IF it’s possible to procure any kind of positive from the current global situation then for Alan Clyne it’s getting the chance to spend a bit more time with his wife.

The Scottish men’s squash number two is married to fellow professional Olivia Blatchford and the pair tend to split their time between their home in her native United States and dotting around the globe as part of their respective PSA world tours.

Lockdown has seen them settle together in Scotland for the time being, something Inverness-born Clyne reveals makes for a nice change.

“We’re probably going to be spending the next wee while in Scotland,” he said. “We normally spend a fair bit of time in America too but we’re not sure when we’ll get back there. But we’re happy to make the most of our time in Scotland as we love it here too.

“I’m still trying to keep training as much as I can. You always look to keep yourself ticking over. But ideally it’s good to have something to aim for. I had been due to go to Qatar, Egypt and Peru and so was focused on working towards those three tournaments. But it wasn’t to be.”

The National:

Clyne’s last competitive outing before squash went into cold storage saw him claim a tenth Scottish national title last month.

The 33 year-old has no plans to hang up his racquet any time soon but has also been encouraged at some of the younger players pushing their way into contention.

“I think there’s a lot of potential out there,” he added. “Rory Stewart, in particular, has a big future. He’s had up and down results and maybe hasn’t been as consistent as he would like to be. But his best level is up there with top 50 standard in the world.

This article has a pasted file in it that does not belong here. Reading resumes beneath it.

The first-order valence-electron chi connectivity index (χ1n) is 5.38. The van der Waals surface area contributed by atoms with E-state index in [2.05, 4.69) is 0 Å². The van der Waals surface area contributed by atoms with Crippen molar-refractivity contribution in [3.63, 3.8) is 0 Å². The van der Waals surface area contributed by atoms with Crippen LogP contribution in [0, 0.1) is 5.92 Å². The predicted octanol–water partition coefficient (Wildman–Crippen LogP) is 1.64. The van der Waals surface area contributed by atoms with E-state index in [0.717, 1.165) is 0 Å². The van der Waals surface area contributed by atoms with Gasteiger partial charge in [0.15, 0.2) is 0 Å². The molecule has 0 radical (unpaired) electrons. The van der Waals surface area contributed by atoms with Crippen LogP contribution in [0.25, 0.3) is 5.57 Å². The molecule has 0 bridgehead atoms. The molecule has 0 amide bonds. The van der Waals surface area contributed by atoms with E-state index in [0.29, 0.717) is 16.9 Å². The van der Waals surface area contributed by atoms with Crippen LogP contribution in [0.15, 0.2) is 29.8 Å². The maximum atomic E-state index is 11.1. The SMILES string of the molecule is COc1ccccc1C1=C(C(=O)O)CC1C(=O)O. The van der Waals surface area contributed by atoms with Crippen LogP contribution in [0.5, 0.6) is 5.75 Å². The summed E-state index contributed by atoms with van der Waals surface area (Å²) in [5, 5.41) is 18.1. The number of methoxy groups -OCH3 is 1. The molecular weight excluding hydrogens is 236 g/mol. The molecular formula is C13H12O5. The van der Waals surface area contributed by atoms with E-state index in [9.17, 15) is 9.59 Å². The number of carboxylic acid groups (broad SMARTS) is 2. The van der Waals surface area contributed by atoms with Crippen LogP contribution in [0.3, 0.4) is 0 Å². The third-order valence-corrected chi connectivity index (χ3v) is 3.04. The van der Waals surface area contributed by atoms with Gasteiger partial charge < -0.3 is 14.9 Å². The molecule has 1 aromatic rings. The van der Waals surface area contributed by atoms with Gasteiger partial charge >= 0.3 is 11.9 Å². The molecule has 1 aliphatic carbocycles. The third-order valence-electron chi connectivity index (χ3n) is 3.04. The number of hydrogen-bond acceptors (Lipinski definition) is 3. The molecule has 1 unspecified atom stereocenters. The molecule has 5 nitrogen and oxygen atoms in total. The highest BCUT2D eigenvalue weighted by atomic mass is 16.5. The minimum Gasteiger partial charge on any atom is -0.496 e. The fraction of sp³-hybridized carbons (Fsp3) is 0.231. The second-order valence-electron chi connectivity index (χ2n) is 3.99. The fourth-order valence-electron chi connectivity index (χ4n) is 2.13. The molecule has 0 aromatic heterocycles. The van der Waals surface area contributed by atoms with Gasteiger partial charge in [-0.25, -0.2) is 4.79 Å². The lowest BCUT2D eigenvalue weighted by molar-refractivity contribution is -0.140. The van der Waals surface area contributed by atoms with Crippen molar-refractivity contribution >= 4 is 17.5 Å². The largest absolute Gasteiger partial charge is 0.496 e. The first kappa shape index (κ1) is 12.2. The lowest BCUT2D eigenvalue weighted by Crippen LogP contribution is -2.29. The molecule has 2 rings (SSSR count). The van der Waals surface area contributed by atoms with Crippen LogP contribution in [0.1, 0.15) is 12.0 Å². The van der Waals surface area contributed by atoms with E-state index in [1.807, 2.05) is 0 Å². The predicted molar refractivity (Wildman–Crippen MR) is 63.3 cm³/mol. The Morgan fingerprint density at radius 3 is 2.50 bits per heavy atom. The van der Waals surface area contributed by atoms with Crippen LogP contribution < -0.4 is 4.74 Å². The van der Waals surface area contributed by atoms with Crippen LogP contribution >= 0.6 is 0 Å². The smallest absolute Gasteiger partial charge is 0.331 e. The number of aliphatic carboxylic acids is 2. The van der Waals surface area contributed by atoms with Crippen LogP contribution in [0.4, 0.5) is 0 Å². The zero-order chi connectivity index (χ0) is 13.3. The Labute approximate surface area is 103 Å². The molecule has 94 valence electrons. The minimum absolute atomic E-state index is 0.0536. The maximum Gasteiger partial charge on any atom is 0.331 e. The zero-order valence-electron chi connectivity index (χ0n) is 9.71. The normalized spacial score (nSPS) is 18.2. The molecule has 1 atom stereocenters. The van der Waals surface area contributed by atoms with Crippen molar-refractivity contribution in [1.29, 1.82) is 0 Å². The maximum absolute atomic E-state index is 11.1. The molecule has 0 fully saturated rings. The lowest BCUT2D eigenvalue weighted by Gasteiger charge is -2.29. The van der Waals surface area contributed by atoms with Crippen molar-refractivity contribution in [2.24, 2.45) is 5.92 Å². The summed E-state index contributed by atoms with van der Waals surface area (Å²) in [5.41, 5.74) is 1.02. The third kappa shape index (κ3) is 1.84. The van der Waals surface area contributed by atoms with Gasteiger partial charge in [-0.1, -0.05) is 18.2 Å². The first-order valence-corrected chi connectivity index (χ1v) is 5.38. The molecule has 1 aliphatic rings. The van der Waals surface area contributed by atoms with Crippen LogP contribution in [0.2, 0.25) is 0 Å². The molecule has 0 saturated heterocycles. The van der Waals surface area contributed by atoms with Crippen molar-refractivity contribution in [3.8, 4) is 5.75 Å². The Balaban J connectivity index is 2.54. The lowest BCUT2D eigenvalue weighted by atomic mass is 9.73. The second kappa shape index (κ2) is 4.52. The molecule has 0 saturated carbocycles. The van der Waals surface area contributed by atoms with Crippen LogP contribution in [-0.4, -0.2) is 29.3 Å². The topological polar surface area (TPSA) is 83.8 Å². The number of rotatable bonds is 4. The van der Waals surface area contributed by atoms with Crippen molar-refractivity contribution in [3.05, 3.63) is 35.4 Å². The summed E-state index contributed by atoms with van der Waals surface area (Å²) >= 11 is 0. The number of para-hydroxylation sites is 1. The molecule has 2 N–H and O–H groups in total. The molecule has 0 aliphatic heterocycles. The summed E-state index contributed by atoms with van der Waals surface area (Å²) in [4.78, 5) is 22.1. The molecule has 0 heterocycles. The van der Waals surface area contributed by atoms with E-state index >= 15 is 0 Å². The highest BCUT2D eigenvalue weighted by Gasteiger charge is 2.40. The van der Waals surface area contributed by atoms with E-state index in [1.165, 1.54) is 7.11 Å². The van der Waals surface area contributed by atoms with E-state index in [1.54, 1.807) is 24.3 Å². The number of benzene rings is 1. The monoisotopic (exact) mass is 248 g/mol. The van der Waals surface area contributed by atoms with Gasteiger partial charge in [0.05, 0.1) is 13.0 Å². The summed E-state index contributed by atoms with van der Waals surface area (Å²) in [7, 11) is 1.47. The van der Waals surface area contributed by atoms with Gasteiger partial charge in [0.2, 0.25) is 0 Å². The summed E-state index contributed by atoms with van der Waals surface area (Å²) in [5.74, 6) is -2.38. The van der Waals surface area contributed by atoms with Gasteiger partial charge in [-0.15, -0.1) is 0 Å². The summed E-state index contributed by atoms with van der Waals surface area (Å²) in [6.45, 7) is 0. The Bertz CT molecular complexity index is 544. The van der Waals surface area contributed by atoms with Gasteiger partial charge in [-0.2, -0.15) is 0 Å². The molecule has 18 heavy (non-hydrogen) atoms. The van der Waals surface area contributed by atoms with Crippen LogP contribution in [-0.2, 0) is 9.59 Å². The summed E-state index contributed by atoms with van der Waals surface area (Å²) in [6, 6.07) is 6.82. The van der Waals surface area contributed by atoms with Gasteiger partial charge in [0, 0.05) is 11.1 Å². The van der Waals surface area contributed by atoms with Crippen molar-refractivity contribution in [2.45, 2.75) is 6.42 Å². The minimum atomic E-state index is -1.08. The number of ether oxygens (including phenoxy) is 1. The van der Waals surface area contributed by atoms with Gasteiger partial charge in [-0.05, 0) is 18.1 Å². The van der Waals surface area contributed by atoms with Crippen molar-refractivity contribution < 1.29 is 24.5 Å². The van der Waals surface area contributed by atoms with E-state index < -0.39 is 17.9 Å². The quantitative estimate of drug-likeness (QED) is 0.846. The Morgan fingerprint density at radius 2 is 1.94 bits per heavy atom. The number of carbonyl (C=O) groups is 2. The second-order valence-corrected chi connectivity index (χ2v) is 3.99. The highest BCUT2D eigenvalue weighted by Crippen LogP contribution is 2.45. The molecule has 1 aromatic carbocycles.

“Below him there are a group of younger boys who have just come to university. I feel that’s a good route for squash players in this country.

“I went to Edinburgh University, did my four years and tried to train pretty much full-time. By the end of that if you’re good enough you can go on the tour.

“We’ve got young lads like John Meehan and Al Prott who are just finishing their first year and improving all the time. They just need to keep at it and putting in the work and hopefully they’ll reach a standard where they can hit the tour hard.

“Greg Lobban is obviously doing really well and I’m sure his world ranking is going to push up even further. But we want more pushing through as the Egyptians are looking very strong at the top end and we need to try to keep challenging them!”

Clyne is happy to shoulder some of the burden for developing up-and-coming talent whenever he is in the country.

“I want to help the younger ones whenever I can,” he added. “I spent a bit more time in the States these days but whenever I’m here I try to have hits with the guys coming through.

The National:

“I want to show them what it’s all about. I put in a lot of hard work when I was at university and that paid off for me. Some guys didn’t put in as much. I feel that’s what you need to do to make it. That’s why I want to help push on the new crop coming through as all I want is for squash in Scotland to be booming.

“Everyone puts in a lot of hard work and there are a lot of good squash players out there. But a big part of the game is in your head. You have to keep believing in yourself and in the right shot.”

The unenforced break has pushed pause on what has been a mixed season for Clyne so far.

“It’s been up and down for me,” he admitted. “I started really well and got some good results around August and September. I got to the final of a tournament in Houston and then had two really good upset wins in San Francisco.

“Then there were a couple of results I wasn’t happy with. My world ranking is top 40 and I want to keep pushing to get that even higher whenever I can. At my age I just want to enjoy it and keep improving.”